nurtures abundant consumerism. Media bombards us daily with
urgent messages to buy. Television commercials, billboards,
magazine ads display a myriad of imagery and rhetoric creating
need in the populace to purchase. Playwright James Sherman chose
this theme to create a contemporary farce Affluenza!
now playing at the American Heartland Theatre.
The program for Affluenza! lists, following the pertinent
production information such as cast and staff names, and biographies,
diagnostic questions to see if the reader suffers from "Affluenza,"
a compulsive buying disorder (the program never really
defines the disease).
It goes on with, "If you have answered yes to more than
three of the above statements, you have contracted Affluenza!
Please for your own good, try these handy tips for beating Affluenza!"
The tips advise thrifty approaches to buying, like avoiding
the mall and eliminating unnecessary luxuries. Ironically, they
nestled this advice between pages of color ads for jewelry,
restaurants, interior designers and luxury hotels. The Heartland's
wet bar even contributed a list of specialty drinks, created
and promoted specifically for this production. However, the
list of advice for the Affluenza-afflicted seems to suggest
that avoiding the purchase of a specialty drink at intermission
for a visit to the water fountain makes for a wiser choice.
Sherman made a unique stylistic choice for the play: He wrote
everything in rhyming verse. As he began to write, he realized
that he was dealing with classical archetypes, reminiscent of
the 17th century French dramatist, Molière, who wrote
predominantly in rhyme.
The script itself contains specific references to Molière's
plays Tartuffe and The Misanthrope. Molière's
theatre came out of a long tradition of poetic language in the
theatre, prosaic recitations for royalty. The audience in 17th
century France expected to hear poetry. Even though Sherman
interspersed the verse with contemporary references to Martha
Stewart, Leona Helmsley and Enron for example, the style of
the language fails to touch the modern viewer. Today's audience
listens with an ear accustomed to the fast clip of a sitcom
or the quick, surprising barb of Neil Simon. In order to match
his rhyming scheme, Sherman gave each character long-winded
lines that manage to pull back the pace of the event. (I overheard
an audience member at intermission say to another, "I heard
you were dozing off.")
Not only do Sherman's words slow the action of Affluenza!,
but also the predictability of his plot makes for a show short
The members of the Moore family connive against each other to
acquire the estate of William Moore (Kip Niven), the elderly,
wealthy patriarch. Ruth (Merle Moores), the ex-wife, desires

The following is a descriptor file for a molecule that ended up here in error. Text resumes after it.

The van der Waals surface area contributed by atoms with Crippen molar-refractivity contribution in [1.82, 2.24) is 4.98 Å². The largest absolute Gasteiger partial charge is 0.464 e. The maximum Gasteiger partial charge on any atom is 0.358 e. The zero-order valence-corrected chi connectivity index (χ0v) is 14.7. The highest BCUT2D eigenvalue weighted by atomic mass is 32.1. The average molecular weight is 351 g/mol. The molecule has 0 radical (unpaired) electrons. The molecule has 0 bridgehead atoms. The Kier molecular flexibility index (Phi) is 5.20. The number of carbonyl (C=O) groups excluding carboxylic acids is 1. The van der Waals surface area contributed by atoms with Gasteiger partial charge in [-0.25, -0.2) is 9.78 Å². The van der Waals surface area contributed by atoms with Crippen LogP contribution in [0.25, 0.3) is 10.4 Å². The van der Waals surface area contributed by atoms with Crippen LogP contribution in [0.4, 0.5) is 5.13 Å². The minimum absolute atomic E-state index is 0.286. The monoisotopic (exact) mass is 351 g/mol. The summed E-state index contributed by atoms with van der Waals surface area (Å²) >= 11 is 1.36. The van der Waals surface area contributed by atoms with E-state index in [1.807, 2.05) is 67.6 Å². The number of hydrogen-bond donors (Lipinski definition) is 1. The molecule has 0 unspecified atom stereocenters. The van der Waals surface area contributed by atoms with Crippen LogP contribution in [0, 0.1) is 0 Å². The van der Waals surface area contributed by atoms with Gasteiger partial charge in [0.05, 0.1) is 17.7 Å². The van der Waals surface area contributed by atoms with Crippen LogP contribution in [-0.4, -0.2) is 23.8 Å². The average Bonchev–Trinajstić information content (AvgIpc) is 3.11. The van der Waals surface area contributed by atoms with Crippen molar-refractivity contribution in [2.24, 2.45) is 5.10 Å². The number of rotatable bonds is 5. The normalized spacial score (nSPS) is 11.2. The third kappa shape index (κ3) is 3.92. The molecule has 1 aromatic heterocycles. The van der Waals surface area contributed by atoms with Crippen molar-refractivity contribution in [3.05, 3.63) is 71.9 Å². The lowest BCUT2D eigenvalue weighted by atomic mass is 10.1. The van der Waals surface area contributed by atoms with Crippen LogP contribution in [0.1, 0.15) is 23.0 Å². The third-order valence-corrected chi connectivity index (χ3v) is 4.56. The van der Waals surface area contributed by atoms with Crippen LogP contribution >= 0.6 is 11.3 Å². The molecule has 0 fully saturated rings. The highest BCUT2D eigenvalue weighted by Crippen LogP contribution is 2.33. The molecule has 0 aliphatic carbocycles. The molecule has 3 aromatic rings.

hundreds of thousands of dollars for plastic surgery. The son,
Jerome, played by the articulate Sean Grennan, wants money to
feed his addiction to meaningless purchases on eBay.
Enter Jennifer Bradshaw, striking and witty, as Dawn. Young
Dawn has won William's affections by reading him poetry and
spending quality time with him. Ruth and Jerome both suspect
her true colors, and once William proposes to and marries Dawn,
the predictable manifests. Dawn transforms from mouse to conniving
gold-digger, elated at her newly acquired affluence.
Jerome, determined to make Dawn's avarice known to his father,
has the nerdy nephew Eugene (Martin English) attempt to seduce
her, to prove her disloyalty. He has William hide behind a screen
(a very Molière device) as Eugene clumsily tries to entice
Dawn's affections. We see it coming that despite the awkwardness
of Eugene's advances, he and Dawn will connect.
Sherman wove the butler Bernard (Elijah Murray) in and out of
the story. He makes wry commentary on the shadiness of the others
and firmly holds a dear reverence for William. The character
also possesses versatile skills. When William needs a lawyer,
we learn Bernard is an attorney. He later dons the garb of an
energetically evangelical minister, then a rabbi. We start knowing
that when they need a qualified professional, Bernard will have
another costume change.
The highest stakes in the plot center on the recipient of the
estate; William shows age and failing health. It's easy to guess
which character will win.
The Heartland wisely chose a cast of classically trained actors,
all of whom handle the material competently. Jennifer Bradshaw
as Dawn takes us on a journey, a corrupt Cinderella. Bradshaw
enters as a quiet bookworm, soft spoken and small. After the
marriage, we see a triumphant shake of the hip a part
of her body that hasn't moved yet. The glasses come off, and
Bradshaw becomes a sultry, manipulative and stunningly gorgeous
trophy wife. Bradshaw gets the biggest laugh in the show when,
as the lavish version of Dawn, she declares, "If we don't
shop, the terrorists will win."
Del Unruh's set is perfect, lush and grand. The actors have
fun and do well. Sherman, however, made an unfortunate experiment
with the language.
Affluenza! runs through Feb. 20 at the American Heartland
Theatre in Crown Center. Call 816-842-9999 for tickets or visit
David Ollington can be contacted at Ollington@aol.com.